The Great U.S. 36 Highway Treasure Hunt stretches across 14 counties and three states, including northern Kansas. This annual garage sale of quirkiness runs Sept. 19-21 and is sponsored by the U.S. 36 Highway Association and local tourism and chambers of commerce along the route.
For more information, go to www.ushwy36.com.
The Kansas-Oklahoma 100-mile Highway Sale is set for Sept. 12-13 and follows Highways 75, 169 and 166 in southeast Kansas and continues into northeast Oklahoma. Check the group’s Facebook page for updates.
For people who are into sewing and quilting, there is a growing group of Kansans who take day trips, hitting some of their favorite fabric shops in the smaller towns across the state. Prairie Flower Crafts in Alden is now owned by Paula Royer. She bought the store last year from 96-year-old Sara Sleeper, who bought the Alden Mercantile Store in 1970 and made half of it into a grocery store and the other into a fabric shop. Over the years, it evolved into a three-building enterprise in downtown Alden, population about 160. It houses 5,000 bolts of fabric, a cafe and a post office.
Store hours are 10 a.m. to 4:30 p.m. Mondays through Saturdays, with the cafe offering daily specials on Thursdays through Sundays.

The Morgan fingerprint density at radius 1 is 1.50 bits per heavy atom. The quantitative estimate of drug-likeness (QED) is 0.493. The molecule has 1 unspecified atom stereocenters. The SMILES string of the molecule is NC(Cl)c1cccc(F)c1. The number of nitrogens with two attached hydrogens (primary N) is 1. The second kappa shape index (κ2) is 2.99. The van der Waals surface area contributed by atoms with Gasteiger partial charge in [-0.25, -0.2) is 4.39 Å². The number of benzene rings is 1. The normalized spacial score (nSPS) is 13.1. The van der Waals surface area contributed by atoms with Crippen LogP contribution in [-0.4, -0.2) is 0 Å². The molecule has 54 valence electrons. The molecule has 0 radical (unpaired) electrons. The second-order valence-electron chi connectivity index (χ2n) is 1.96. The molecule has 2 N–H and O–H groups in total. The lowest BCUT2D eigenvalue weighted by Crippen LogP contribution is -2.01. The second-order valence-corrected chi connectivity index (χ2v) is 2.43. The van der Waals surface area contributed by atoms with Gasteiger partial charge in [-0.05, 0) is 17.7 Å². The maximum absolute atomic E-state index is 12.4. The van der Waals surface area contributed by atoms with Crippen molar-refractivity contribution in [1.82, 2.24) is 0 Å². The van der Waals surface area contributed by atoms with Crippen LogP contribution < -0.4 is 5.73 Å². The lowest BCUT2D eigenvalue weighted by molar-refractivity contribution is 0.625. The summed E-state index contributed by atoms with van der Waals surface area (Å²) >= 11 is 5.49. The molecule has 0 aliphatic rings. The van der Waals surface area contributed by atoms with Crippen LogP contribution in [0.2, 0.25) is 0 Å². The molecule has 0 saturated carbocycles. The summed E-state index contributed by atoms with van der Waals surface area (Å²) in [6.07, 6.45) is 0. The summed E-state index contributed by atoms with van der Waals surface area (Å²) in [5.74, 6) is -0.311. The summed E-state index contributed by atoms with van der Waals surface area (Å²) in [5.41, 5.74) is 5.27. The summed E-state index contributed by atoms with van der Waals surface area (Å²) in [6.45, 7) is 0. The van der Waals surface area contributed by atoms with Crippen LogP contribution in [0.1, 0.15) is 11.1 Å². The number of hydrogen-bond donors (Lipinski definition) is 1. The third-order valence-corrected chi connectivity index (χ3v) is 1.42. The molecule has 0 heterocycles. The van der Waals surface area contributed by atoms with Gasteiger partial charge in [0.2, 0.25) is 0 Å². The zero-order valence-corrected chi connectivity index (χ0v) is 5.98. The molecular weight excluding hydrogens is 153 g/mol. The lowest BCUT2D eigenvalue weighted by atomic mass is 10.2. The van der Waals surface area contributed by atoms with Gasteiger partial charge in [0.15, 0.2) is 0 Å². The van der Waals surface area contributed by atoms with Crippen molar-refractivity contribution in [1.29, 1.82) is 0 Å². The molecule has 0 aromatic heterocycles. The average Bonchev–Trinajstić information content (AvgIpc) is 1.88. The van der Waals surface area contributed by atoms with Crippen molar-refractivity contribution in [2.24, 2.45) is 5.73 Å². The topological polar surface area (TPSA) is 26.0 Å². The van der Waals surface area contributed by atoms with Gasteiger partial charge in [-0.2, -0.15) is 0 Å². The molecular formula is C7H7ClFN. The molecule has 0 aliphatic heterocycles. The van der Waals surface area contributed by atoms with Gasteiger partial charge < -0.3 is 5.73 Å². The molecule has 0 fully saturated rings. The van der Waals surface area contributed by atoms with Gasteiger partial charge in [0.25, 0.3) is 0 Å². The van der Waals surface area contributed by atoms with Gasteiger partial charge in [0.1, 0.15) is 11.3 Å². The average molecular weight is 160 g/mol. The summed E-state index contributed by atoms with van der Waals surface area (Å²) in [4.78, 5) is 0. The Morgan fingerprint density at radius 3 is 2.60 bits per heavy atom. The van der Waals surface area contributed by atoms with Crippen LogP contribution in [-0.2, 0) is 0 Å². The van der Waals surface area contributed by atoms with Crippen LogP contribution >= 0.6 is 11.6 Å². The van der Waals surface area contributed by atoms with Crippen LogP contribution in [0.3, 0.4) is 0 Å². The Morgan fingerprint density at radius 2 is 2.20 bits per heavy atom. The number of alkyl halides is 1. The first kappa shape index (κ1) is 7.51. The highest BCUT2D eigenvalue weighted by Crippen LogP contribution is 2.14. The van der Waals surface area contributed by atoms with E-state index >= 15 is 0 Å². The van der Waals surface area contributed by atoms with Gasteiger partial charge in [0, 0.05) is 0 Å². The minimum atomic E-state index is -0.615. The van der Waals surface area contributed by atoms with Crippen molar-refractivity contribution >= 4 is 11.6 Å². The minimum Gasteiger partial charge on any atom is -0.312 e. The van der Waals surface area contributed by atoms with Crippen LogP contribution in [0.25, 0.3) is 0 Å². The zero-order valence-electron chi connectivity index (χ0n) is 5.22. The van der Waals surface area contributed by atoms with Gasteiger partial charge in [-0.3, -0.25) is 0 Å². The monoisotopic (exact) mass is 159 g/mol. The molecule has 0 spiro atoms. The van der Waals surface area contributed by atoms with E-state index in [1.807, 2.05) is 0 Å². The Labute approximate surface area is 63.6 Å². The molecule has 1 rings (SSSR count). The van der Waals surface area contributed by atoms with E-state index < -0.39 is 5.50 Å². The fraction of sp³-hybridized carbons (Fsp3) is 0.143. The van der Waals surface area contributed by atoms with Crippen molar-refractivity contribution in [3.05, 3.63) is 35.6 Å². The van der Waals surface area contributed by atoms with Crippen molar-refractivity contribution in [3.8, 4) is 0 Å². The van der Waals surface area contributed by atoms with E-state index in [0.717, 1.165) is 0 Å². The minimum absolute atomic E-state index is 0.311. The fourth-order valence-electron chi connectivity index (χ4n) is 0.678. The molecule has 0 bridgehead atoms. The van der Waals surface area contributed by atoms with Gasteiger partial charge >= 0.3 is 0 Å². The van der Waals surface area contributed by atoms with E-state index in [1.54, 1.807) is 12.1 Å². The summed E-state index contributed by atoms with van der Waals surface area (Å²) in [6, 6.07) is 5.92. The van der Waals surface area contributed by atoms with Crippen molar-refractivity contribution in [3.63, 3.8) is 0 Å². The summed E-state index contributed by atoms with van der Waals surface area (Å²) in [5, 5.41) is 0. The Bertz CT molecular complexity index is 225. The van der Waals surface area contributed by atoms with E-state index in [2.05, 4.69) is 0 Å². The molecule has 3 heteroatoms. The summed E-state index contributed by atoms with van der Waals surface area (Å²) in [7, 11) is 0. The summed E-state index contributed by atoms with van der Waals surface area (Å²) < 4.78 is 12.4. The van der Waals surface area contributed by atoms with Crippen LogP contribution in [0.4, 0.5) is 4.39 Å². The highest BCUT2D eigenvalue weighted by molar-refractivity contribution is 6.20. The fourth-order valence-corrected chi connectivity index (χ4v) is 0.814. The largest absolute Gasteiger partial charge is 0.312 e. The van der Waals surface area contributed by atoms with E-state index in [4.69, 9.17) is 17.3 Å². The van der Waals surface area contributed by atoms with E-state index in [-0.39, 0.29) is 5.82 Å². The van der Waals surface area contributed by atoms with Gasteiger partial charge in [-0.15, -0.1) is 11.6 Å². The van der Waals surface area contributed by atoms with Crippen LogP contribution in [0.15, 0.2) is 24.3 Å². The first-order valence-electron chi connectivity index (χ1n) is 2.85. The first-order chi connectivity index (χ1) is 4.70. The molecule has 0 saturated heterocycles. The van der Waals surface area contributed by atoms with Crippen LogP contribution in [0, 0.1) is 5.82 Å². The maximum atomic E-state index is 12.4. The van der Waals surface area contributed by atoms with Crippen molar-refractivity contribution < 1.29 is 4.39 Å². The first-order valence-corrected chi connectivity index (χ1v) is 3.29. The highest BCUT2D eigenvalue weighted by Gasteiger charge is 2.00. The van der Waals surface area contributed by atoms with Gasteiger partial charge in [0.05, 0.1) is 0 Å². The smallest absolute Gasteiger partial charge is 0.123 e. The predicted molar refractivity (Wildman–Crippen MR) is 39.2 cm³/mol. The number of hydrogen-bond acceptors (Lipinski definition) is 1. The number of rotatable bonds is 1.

Each October, there is a Central Kansas Shop Hop in which quilters are encouraged to visit 11 shops throughout the state.
Some of those shops include Cottonwood Quilts in Hutchinson; Charlotte’s Sew Natural, Newton; Hen Feathers, Wichita; Kessler Kreations, Hillsboro; Itchin’ to Stitch, Severy; Material Girls Quilt Shop, Wichita; Needle in a Haystack, Severy; the Quilting Bee in Salina; and the Stitches Quilt Shop in McPherson.
Maxwell Game Refuge
Head east to Maxwell Game Refuge to see about 200 bison grazing the prairie. The 2,500-acre refuge is home to one of the largest herds for the public to view.
A road cuts through the refuge, allowing visitors to view the buffalo from the safety of their cars. To get a closer look at the buffalo, take a tram ride through the open range. Reservations are required for the tram tours, which are usually offered on Saturdays. Call 620-628-4455 for information. Maxwell is six miles north of Canton and about 50 miles north of Wichita.
The refuge is next to the McPherson State Fishing Lake, which offers campgrounds and a 46-acre lake.
It sounds strange, but sometimes the best places to explore in Kansas are the cemeteries along forgotten back roads.
With 105 counties, there are hundreds of places – each telling its own story and offering insight into how past Kansans lived and died.
When the area that would become Kansas was first settled, the sign of a thriving community was not a sculpture or a fountain somewhere in its city limits. More often than not, it was the local cemetery where those monuments were placed.
Marysville and Waterville erected the state’s first sculptures in 1885 to honor Union soldiers who homesteaded the area. Marysville has a marble soldier statue; Waterville’s is a granite obelisk.
Dozens more Civil War monuments soon followed, and by World War I, the majority of small towns in Kansas had statues.